An Intro to Our Economic Study, The Impact of Community Housing on Productivity
11 Jan 2024
In November 2023, CHRA, Housing Partnership Canada, and our sector partners released our economic study, The Impact of Community Housing on Productivity. This study, authored by Deloitte, finds a causal connection between the proportion of community housing within the overall housing stock and gains in economic productivity.
Over the coming months, we’ll feature a series of blog posts examining some of the key findings, the research background, the methodology behind the report, and more. Read on to get an introduction and overview of the study.
Background and study goals
Housing affordability has deteriorated over the past two decades in Canada. It’s estimated that approximately 2.6 million Canadians are in core housing need. Several factors have contributed to the scale of the current challenge, including a reduction in the share of our housing that is devoted to community housing.
In addition to a housing crisis, Canada’s economy also faces a productivity problem. Our labour productivity growth lags our international peers and has continued to decline in the post-pandemic period. To improve economic performance without further igniting inflationary pressures, Canada needs to find ways to boost its potential output.
The goal of the research was to review the literature on the link between affordable housing and productivity growth and build an econometric model to test if the data in Canada supports a direct causal relationship between the stock of community housing and our economic productivity. The analysis examines possible additional benefits if we see increased investment in community housing.
Our study has found:
- A relationship between community housing and economic productivity.
- That increasing the share of community housing units from its current level to the OECD average of 7% by 2030 will improve our productivity and boost GDP by $110 billion to $179 billion in 2030. Considering the opportunity cost of shifting new housing construction from more expensive private dwelling to community housing units, the additional units of community housing would contribute between $67 to $136 billion to GDP by 2030.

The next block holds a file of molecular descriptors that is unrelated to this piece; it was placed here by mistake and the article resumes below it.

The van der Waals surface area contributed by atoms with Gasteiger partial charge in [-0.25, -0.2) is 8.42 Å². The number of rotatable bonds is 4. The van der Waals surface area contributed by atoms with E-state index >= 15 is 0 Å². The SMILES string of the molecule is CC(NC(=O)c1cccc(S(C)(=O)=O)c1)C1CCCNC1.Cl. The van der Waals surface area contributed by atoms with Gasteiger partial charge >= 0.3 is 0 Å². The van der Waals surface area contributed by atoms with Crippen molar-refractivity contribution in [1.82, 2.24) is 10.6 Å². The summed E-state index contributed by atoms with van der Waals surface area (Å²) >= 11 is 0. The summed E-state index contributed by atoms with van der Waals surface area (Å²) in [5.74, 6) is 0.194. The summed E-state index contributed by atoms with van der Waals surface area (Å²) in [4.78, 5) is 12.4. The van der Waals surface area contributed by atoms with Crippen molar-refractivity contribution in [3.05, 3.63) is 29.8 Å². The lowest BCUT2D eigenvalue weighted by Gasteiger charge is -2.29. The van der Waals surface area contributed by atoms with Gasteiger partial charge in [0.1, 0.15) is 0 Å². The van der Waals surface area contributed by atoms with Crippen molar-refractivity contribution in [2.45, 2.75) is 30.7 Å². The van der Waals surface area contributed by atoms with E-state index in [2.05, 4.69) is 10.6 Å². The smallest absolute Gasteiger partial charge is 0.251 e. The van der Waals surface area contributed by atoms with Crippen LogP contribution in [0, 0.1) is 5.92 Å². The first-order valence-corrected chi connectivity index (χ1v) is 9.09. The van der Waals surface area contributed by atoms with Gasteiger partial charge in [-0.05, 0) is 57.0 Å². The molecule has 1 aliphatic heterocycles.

- That investments in community housing boost our productivity and that in turn, means that these investments boost our economy’s potential output growth. This supports a stable increase in community housing investment with dedicated funding for Northern, rural and off-reserve Indigenous communities.
The study demonstrates that the economic impacts of housing are felt not only by individuals, households, and communities; they are felt throughout the economy.
- Increase investment in community housing to boost Canada’s GDP. Our research shows that nearly one quarter of all homes built over the next seven years will have to be community housing if we are to hit the OECD average. Increasing the proportion of Canada’s community housing stock by 1.5 percentage points would boost GDP by $67 to 136 billion: a significant and tangible impact to the Canadian economy.
- Generate a stable pipeline of community housing projects. Generating a stable pipeline of community housing projects requires funding, financing, and tax incentives to build new homes, and equip community housing providers with the resources to renew or acquire existing units.
- Provide dedicated funding for off-reserve Indigenous communities. Indigenous communities face some of the highest core housing need in the country. Differentiated and culturally appropriate solutions along with dedicated funding are needed to address the needs of Indigenous communities.
- Improve collaboration on tackling the housing crisis. The scale of the challenge urgently requires improved coordination and alignment between different levels of government, industry stakeholders, and advocates. This includes shared targets for builds, labour strategies related to housing, and leveraging underutilized land to build new units.
- Promote innovation to tackle supply challenges. Policy measures should be put in place to support the scale up and market penetration of innovative approaches to building housing more quickly, sustainably, and affordably. These approaches can include novel construction technologies, pre-approved housing designs, and use of underutilized spaces.
Check out our economic study, The Impact of Community Housing on Productivity to learn more about the significant and tangible contributions that the community housing sector, and affordable housing make to Canada’s economy.